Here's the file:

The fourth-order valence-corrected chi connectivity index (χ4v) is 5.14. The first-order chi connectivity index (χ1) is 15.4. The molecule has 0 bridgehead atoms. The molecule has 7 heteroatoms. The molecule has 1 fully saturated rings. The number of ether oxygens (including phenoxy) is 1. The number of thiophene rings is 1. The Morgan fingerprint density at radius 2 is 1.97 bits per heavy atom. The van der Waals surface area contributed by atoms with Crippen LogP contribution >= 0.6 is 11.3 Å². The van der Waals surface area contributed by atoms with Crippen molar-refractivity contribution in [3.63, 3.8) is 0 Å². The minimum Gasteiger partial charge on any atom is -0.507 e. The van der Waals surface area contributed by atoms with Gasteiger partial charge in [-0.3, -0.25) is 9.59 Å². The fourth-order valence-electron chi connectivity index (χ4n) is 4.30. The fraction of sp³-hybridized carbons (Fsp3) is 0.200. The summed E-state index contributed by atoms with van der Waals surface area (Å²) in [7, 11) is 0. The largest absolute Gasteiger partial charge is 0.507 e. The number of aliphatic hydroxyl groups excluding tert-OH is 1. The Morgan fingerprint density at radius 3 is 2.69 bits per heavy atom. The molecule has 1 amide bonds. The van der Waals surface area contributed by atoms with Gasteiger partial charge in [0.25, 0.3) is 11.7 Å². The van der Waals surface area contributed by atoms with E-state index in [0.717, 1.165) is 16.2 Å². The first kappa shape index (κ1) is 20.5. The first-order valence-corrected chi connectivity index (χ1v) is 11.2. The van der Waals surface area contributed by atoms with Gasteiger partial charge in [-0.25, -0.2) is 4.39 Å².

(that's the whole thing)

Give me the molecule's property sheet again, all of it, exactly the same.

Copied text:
The fourth-order valence-corrected chi connectivity index (χ4v) is 5.14. The first-order chi connectivity index (χ1) is 15.4. The molecule has 0 bridgehead atoms. The molecule has 7 heteroatoms. The molecule has 1 fully saturated rings. The number of ether oxygens (including phenoxy) is 1. The number of thiophene rings is 1. The Morgan fingerprint density at radius 2 is 1.97 bits per heavy atom. The van der Waals surface area contributed by atoms with Crippen LogP contribution >= 0.6 is 11.3 Å². The van der Waals surface area contributed by atoms with Crippen molar-refractivity contribution in [3.63, 3.8) is 0 Å². The minimum Gasteiger partial charge on any atom is -0.507 e. The van der Waals surface area contributed by atoms with Gasteiger partial charge in [-0.3, -0.25) is 9.59 Å². The fourth-order valence-electron chi connectivity index (χ4n) is 4.30. The fraction of sp³-hybridized carbons (Fsp3) is 0.200. The summed E-state index contributed by atoms with van der Waals surface area (Å²) in [7, 11) is 0. The largest absolute Gasteiger partial charge is 0.507 e. The number of aliphatic hydroxyl groups excluding tert-OH is 1. The Morgan fingerprint density at radius 3 is 2.69 bits per heavy atom. The molecule has 1 amide bonds. The van der Waals surface area contributed by atoms with Gasteiger partial charge in [0.25, 0.3) is 11.7 Å². The van der Waals surface area contributed by atoms with E-state index in [0.717, 1.165) is 16.2 Å². The first kappa shape index (κ1) is 20.5. The first-order valence-corrected chi connectivity index (χ1v) is 11.2. The van der Waals surface area contributed by atoms with Gasteiger partial charge in [-0.25, -0.2) is 4.39 Å².